Buddhists believe that you cannot throw away a statue or picture that you used in worship, so when such things break or get too tatty, the faithful bring them to temples like this one and put the unwanted items at the base of the temple trees, this being seen as a sufficiently respectful way of getting rid of them. I assume that a couple of times a year the temple just rounds all this junk up and throws it out - I have never enquired about the actual ritual requirements of it all. It would be fascinating to know.


I enjoy a bowl of  Pho and I have some very strong feelings about it, so here goes.

The best Pho is to be had in Ho Chi Minh City - no ifs or buts. I know it is a Northern dish, but in general the quality of ingredients in the South is still far superior to the North, and the Southerners are inclined to add a little pizzazz to their Pho, while the more conventional Hanoians are content to enjoy a humbe beef broth.

Chain Pho restaurants are despicable, every last one of them. The Pho to be had at such places is quite inedible, though every day scores of Westerners are herded into such places in the name of hygiene and menus and seats that won't collapse under a hefty Western bottom. None of these factors is worth the sacrifice.

For my money I like the Pho at Pho Anh on Ky Dong St, in District 3. Be warned though that the restaurant is only open in the mornings and the evenings. Delicious pho with a hint of five spice, the crowds that jam this place are testament to its deliciousness. There is also a very good and justly famous Pho shop right around the corner from my house on Le Van Sy in Tan Binh district, just before the corner of Pham Van Hai. This is a late night haunt of some repute, and you may catch movie stars, singers and gangsters there in the small hours. This is actually the best Pho in the city, but it doesn't really have a name that I can remember.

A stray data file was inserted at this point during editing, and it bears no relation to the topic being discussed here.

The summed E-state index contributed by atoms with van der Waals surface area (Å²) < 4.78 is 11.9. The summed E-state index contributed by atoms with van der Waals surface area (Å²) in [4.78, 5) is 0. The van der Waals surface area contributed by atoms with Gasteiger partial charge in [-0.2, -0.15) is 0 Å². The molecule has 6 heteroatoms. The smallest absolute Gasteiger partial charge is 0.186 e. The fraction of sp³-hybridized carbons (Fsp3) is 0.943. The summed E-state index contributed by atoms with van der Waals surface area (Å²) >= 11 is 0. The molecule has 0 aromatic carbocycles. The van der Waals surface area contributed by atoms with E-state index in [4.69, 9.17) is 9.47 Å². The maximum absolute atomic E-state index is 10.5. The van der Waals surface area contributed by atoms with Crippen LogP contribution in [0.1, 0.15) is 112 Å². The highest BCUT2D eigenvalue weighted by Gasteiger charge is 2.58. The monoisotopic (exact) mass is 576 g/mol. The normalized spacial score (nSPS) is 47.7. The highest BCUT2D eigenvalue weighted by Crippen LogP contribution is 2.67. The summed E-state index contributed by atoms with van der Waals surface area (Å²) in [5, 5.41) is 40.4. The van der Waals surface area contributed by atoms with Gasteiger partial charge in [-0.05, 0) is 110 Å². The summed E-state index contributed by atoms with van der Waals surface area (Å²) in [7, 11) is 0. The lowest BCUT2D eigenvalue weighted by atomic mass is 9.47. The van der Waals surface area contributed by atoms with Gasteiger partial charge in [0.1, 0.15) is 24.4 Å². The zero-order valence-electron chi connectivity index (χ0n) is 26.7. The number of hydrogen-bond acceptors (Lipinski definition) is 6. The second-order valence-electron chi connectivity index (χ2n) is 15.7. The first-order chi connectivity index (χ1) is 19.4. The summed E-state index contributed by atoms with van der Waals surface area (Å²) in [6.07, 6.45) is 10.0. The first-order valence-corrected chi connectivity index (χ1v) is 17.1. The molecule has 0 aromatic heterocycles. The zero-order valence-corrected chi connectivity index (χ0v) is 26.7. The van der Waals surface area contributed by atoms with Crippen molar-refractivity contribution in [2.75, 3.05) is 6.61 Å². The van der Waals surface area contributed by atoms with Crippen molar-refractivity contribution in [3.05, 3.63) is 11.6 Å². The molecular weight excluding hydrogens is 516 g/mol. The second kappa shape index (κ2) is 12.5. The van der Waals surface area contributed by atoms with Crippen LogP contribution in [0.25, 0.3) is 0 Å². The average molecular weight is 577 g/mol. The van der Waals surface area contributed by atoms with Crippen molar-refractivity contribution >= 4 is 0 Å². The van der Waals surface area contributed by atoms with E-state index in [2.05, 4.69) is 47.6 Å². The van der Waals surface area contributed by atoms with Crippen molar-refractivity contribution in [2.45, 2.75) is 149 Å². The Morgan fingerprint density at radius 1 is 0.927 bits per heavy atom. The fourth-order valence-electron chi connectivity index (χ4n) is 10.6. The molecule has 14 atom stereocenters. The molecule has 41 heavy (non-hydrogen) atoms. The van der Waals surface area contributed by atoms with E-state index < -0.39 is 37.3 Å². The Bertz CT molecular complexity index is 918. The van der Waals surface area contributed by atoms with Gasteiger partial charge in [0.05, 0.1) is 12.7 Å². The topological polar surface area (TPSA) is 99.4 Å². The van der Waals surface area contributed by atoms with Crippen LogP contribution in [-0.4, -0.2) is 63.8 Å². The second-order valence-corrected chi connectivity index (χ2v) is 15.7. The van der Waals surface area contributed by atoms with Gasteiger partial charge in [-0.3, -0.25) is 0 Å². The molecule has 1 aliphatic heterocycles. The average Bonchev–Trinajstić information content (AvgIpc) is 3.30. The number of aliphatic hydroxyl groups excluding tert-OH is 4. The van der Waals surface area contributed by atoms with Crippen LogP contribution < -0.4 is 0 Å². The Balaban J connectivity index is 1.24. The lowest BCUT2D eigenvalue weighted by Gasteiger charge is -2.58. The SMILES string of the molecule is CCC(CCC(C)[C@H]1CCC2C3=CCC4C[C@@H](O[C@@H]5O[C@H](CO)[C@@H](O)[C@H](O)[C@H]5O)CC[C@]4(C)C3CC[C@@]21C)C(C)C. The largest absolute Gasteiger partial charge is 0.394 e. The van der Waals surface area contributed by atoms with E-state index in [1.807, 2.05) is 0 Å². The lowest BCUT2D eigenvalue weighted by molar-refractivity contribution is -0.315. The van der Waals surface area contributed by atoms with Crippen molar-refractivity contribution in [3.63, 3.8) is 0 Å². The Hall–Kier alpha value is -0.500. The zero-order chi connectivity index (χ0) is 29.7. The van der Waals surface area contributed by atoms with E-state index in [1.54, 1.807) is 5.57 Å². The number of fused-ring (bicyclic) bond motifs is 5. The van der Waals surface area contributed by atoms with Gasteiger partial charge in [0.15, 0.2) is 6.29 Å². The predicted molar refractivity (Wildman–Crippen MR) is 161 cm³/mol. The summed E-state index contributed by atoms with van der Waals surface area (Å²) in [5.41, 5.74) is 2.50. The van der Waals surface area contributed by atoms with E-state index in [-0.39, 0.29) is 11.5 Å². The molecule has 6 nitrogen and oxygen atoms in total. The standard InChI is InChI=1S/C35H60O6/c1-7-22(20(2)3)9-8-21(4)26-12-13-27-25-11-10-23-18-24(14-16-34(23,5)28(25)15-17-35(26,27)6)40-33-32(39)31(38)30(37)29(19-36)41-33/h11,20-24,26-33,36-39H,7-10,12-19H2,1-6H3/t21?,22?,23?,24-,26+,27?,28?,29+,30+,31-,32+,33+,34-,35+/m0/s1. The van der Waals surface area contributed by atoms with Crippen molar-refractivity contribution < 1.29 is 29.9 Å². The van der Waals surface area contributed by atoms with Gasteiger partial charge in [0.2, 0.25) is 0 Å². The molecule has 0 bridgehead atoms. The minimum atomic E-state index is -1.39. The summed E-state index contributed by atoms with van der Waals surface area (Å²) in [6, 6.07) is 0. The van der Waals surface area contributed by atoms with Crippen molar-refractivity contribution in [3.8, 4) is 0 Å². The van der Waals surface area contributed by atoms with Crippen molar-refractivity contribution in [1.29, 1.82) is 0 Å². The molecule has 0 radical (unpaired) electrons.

I like Pho nam (with pre-cooked beef sliced on top), though most plump for Pho tai (with thin slices of raw beef plunged into the hot broth). My nephew also likes extras like a raw egg broken into a small bowl of hot Pho broth, and a little bowl of beef balls in soup (bo vien).

Eating Pho in the SBS Feast Food Awards

Anyone who has visited Saigon knows that eating Pho is a regular pastime in Vietnam. More than a snack, less than a meal, it is a moment in time where you can sit and enjoy an exquisite treat at a strange juncture in the day or night when hunger might overtake you - late at night when you are drunk is a perfect moment for Pho consumption, don't ask me how I know.

If you live in Australia the final word on Pho is published this week in the fabulous SBS Feast Magazine. Attached to the mag is a fantastic little booklet detailing the results of the 2012 Feast Food Awards, giving the lowdown on the best places to get the key dishes in each capital city.

Judging Pho for Sydney is a prominent food blogger and someone pretty close to my heart, Thang Ngo from Noodlies. No need to declare an interest here - crack open your copy of my book Destination Saigon and you will discover that it is dedicated to him.

So who did he declare the best Pho in Sydney? I'm not saying - get the mag and find out for yourself, as well as where you can get the best Peking Duck, Pad Thai and Tandoori Chicken all over Australia. This little booklet is a treasure that is going straight into my carry-on luggage.

And the rest of SBS Feast magazine is always terrific reading - and I'm not just saying that because Mr. Noodlies is featured this month. It is always one of the magazines I look forward to most every month, filled with quirky and subastantial stories about food and eating all over the world.